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National Express goes off the rails
THE NEWS that National Express has walked away from its east coast rail franchise comes at a time when most other tocs (train operating companies) are experiencing a drop in revenue due to the recession. Transport secretary Lord Adonis has temporarily nationalised the line prior to a future resale.
The company will only be exposed to a debt of £72 million even though it negotiated a contract with the Department for Transport to pay back £1.4 billion for the franchise up until 2015. This is because National Express set up a separate company, a special purpose vehicle called 'National Express East Coast', which means that National Express itself will not have to carry any liabilities or face any financial penalties.
The company did offer £100 million rather than the original £72 million but this was turned down by the government on the grounds that it could be construed that a toc could be courting favour!
However it is public money that will be used to cover the shortfall, putting major rail upgrading works at risk - including electrification of the Midland and Great Western main lines.
Under rail privatisation, companies make a bid for a franchise anticipating that revenues will rise, allowing the company to pay back to the government a set amount of money called 'premium payments'. The tocs receive huge government subsidies - £800 million was paid out to the top eight companies last year - so the idea that these companies will pay back the subsidies by way of premium payments looks good for the government's accounts.
In the case of the east coast main line, National Express anticipated an annual increase of 10% in revenue allowing them to pay back £55 million for this year (£1.4 billion for the whole eight year contract) but this year the increase in revenue was only 3%, meaning that the company would have to make up the shortfall itself or, as National Express decided to do, hand back the franchise to the government.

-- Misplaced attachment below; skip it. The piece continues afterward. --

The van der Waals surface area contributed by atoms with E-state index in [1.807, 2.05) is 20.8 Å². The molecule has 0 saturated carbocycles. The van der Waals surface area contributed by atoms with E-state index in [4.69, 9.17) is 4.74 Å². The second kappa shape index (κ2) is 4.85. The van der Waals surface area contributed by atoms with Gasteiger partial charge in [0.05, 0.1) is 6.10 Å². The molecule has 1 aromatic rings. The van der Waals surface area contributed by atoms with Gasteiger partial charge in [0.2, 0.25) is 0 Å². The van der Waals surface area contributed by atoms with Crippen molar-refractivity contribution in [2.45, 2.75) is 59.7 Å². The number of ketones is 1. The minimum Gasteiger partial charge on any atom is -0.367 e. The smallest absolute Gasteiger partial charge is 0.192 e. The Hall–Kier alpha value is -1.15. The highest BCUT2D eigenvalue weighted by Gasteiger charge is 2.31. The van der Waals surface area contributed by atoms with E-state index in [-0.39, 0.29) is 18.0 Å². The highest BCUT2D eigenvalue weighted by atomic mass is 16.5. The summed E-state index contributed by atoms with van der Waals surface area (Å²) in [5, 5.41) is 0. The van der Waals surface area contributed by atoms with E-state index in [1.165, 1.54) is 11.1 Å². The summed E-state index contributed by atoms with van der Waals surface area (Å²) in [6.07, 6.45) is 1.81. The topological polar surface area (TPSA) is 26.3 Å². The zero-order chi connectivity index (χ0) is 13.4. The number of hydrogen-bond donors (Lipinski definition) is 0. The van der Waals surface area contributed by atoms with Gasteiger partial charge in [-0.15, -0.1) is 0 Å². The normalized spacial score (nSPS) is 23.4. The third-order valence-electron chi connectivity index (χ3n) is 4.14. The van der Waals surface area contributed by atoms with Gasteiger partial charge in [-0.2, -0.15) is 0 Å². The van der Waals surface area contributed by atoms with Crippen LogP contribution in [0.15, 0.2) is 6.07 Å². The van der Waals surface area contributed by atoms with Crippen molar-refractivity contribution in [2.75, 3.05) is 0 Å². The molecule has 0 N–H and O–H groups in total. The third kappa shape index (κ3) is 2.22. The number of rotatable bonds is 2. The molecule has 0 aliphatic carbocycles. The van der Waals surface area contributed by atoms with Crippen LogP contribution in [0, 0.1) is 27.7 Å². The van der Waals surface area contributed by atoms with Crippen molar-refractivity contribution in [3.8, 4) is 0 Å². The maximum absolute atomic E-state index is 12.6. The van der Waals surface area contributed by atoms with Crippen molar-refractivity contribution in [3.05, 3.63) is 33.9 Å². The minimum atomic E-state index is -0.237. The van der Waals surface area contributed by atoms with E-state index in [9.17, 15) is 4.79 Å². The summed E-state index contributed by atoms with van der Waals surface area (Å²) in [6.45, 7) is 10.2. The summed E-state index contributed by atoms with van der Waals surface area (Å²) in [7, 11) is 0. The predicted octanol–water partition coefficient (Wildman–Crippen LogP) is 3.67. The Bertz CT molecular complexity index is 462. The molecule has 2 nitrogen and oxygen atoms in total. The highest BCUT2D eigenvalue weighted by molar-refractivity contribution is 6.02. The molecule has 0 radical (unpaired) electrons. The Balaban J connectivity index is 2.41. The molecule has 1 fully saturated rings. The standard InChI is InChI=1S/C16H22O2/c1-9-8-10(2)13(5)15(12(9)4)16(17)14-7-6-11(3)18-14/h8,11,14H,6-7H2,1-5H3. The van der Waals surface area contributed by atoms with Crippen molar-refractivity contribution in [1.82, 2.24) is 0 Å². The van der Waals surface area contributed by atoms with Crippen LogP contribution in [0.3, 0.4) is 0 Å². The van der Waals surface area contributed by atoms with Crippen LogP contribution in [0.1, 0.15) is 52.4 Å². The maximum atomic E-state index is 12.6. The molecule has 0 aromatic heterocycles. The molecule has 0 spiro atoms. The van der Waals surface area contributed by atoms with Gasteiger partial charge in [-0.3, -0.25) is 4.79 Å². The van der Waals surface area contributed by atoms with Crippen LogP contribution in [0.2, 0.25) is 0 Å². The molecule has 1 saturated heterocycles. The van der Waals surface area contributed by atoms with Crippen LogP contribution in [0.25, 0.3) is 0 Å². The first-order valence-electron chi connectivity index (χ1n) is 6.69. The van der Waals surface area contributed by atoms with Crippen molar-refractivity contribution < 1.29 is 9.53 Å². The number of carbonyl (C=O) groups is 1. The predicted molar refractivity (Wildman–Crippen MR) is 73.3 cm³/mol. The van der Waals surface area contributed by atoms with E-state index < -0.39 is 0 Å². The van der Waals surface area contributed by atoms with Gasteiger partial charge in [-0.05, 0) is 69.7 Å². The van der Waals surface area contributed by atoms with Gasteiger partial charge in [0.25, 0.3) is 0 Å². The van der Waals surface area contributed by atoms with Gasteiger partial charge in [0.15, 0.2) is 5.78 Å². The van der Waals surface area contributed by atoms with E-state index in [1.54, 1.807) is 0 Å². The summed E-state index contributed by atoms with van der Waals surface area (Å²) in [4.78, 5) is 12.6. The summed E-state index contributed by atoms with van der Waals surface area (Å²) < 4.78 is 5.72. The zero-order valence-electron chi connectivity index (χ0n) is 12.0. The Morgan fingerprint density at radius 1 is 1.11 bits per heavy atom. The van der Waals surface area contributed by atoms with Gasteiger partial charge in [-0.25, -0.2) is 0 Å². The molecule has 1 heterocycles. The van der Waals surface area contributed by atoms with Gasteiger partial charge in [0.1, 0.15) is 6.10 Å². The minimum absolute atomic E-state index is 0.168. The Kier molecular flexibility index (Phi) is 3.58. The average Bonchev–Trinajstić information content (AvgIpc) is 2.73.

Other tocs are also experiencing huge drops in revenue, such as Stagecoach who run South West Trains and have a liability of £1.2 billion. They too may also walk away without being penalised.
Several other companies have the so-called 'cap and collar' arrangement in force and this is used to stop tocs from receiving windfall gains (the cap) while protecting the companies from the severity of recessions (the collar). The arrangement is written into most of the contracts that are awarded to the tocs and comes into force after five years of running a franchise (in the case of National Express the cap and collar clause would not come into effect until 2011).
The cap and collar clause means that the government steps in and pays up to 80% of any fall in projected revenue that the rail franchise incurs and this year the amount of money being paid out by the government to the tocs will be around £500 million.
The rail network costs the taxpayer three times more than it did under publicly-owned British Rail, and fares in Britain are the most expensive in Europe. Privatisation of the railways has allowed big business to extract huge profits from the system while using public money to underwrite any losses.
The government has been forced to step in to save Railtrack and Metronet in the recent past because private enterprise is unwilling and incapable of funding the huge amount of investment required to run a public transport system. The Socialist Party calls for the complete renationalisation of the whole transport system run under democratic workers' control.
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